Off the Dial

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My 1993 Oscar Interview with Leonardo DiCaprio

I tweeted this out the night of the Golden Globes.  Got a few questions, so I thought I’d explain a bit more. Here’s the story:

 

This_Boys_Life

 

This Boy’s Life is an adaptation of a memoir by author Tobias Wolff.  The movie feaures Robert De Niro, Ellen Barkin and DiCaprio, in one of his first big-screen roles. Wolff was teaching at Syracuse University when the movie came out, which is why one of the premieres was held at a Central New York movie theater.

As I remember, DiCaprio’s dad was the person who pointed him out to me. Could have been a PR flack. The event was over and I must have looked pretty pathetic with my bulky tape recorder slung over my shoulder, running late and trying desperately to give off the aura of  a professional reporter. I was a senior at SU, working weekends at the NewsTalk station in town.

 

I first looked through my stuff for this story after Titanic came out and I realized it might be nice to have. But no luck. WSYR certainly has no record of it (right, guys? we looked, didn’t we?). This was way before digital – I may have edited it on reel-to-reel – and we didn’t keep quite as much.

I hope DiCaprio wins the Oscar this weekend. I have a fun little story here and that’ll be a cherry on top. Maybe someone will ask him if he dreamed of winning way back when. And if they’re really good, when they put the story together, they’ll use that Lovitz drop.

 

 

 

Happy New Year!

I’m not much for New Year celebrations. We had a quiet night with the kids, making s’mores in the fire pit and toasting with some quality sparkling cider:

Ringing in the New Year

Instead of big resolutions, just a few goals for 2015:

More:

Writing, water, veggies, laughing

Less:

Guilt, caffeine, junk food, staying up late for no good reason

Wishing you a happy and healthy 2015!

 

Hanukkah with Diabetes (a response)

We’re right in the middle of Hanukkah, lighting four candles tonight. This will be our 8th since Benny’s diagnosis,  but I can’t say I’ve thought a lot about diabetes and the Festival of Lights.

Interesting then, to read a post on Diabetesmine about Hanukkah in Israel and T1D.  The author, Jessica Apple, is the founder and editor of the terrific website ASweetLife and she recently founded the Diabetes Media Foundation. I was surprised to read her words; she spells out the exact opposite of how I treat holidays and food:

“Dr. Tal began to list foods I should no longer eat, which—of course—included not just anything with sugar, but most carbohydrates, including all of my favorites: pasta, pizza, pita, burekas, and cereal.  To make it even more depressing, it was Hanukkah season, so Dr. Tal said potato latkes, jelly doughnuts, and the traditional chocolate coins wrapped in gold foil were all out of the question too.”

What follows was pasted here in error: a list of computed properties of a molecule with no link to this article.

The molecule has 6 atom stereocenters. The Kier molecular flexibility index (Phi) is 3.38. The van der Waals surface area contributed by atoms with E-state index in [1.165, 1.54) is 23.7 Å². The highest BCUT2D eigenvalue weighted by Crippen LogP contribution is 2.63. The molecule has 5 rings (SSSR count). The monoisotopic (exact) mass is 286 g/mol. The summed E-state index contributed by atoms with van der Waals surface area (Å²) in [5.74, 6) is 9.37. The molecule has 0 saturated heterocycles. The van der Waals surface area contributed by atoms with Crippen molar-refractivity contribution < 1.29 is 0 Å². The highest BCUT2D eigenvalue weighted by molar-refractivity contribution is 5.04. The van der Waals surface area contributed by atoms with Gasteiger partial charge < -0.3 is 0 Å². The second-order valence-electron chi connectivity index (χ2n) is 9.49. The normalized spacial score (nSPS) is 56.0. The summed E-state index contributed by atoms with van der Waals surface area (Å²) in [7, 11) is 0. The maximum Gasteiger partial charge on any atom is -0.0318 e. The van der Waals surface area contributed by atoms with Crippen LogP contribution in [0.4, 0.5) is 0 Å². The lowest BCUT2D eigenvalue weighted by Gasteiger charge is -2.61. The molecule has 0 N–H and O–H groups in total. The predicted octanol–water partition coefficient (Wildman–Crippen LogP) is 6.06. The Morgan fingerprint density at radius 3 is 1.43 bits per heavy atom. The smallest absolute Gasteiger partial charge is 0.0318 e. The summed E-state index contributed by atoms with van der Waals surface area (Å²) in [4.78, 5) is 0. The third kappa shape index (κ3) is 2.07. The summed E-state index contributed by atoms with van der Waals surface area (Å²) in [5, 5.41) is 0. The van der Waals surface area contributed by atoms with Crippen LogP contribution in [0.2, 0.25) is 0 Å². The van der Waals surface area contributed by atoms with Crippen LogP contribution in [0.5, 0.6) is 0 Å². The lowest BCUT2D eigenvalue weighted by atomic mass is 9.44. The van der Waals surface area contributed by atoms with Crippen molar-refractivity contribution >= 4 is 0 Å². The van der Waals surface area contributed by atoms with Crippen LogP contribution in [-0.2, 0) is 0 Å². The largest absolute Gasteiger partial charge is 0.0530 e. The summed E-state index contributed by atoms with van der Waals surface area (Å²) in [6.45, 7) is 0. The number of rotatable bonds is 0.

“Dr. Tal’s words ran through my mind. “Be afraid of sugar,” he’d said.”

This is a very interesting and well written post (link here). Apple weaves her T1D diagnosis through a remembrance of her families challenge of trying to keep kosher during her upbringing in  Texas. She was diagnosed with T1D while pregnant with her third child. I have a lot of respect for the strength she must have shown to keep her family going and come through with a healthy pregnancy. But I think her doctor’s advice in general is way off.

I posted this comment on the blog:

I’m Jewish and you can bet your dreidel my T1D son will be eating his share of latkes, gelt and sufganiyot (jelly donuts) during Hanukkah. Of course, in moderation, but with enjoyment and without fear. I love this article, but it saddens me to think that a doctor would tell a newly diagnosed T1D to be afraid of sugar or any food. My son was dx’d before he was 2, he’ll be ten in a few days and he is allowed to eat anything. Measure, bolus and be smart (his A1cs are great). People in general have enough food issues. People with diabetes should not be taught to add fear to the mix. Have a happy Hanukkah, Merry Christmas, wonderful New Year and enjoy your family foods and traditions!

What do you think? Should more doctors tell us to be afraid of sugar? Would that help us achieve better health?

2014-12-16 16.44.16

My front lawn right now. Really. I’m not a fan, but my kids and neighbors love it!

 

 

Diabetes Connections #WDDchat14

Last week I was thrilled to host one hour of the 24 Hour Twitter Marathon for World Diabetes Day. It was a bit of a blur, but it was a lot of fun.

I wanted to share some highlights. If this looks like fun, and you’re on Twitter, consider following the hashtag #DSMA. It stands for diabetes social media advocacy and every Wednesday from 9-10am (ET) there’s a chat with a different diabetes focus.

My topic was “Diabetes Connections:”

 

 

These are just a few answers and part of the conversation. You can check out the entire day on Twitter by searching the hashtag #WDDchat14. It may take a while to read them all, though. Remember, it was 24 hours!

Looking forward to doing this again next year. Especially because I got some great feedback: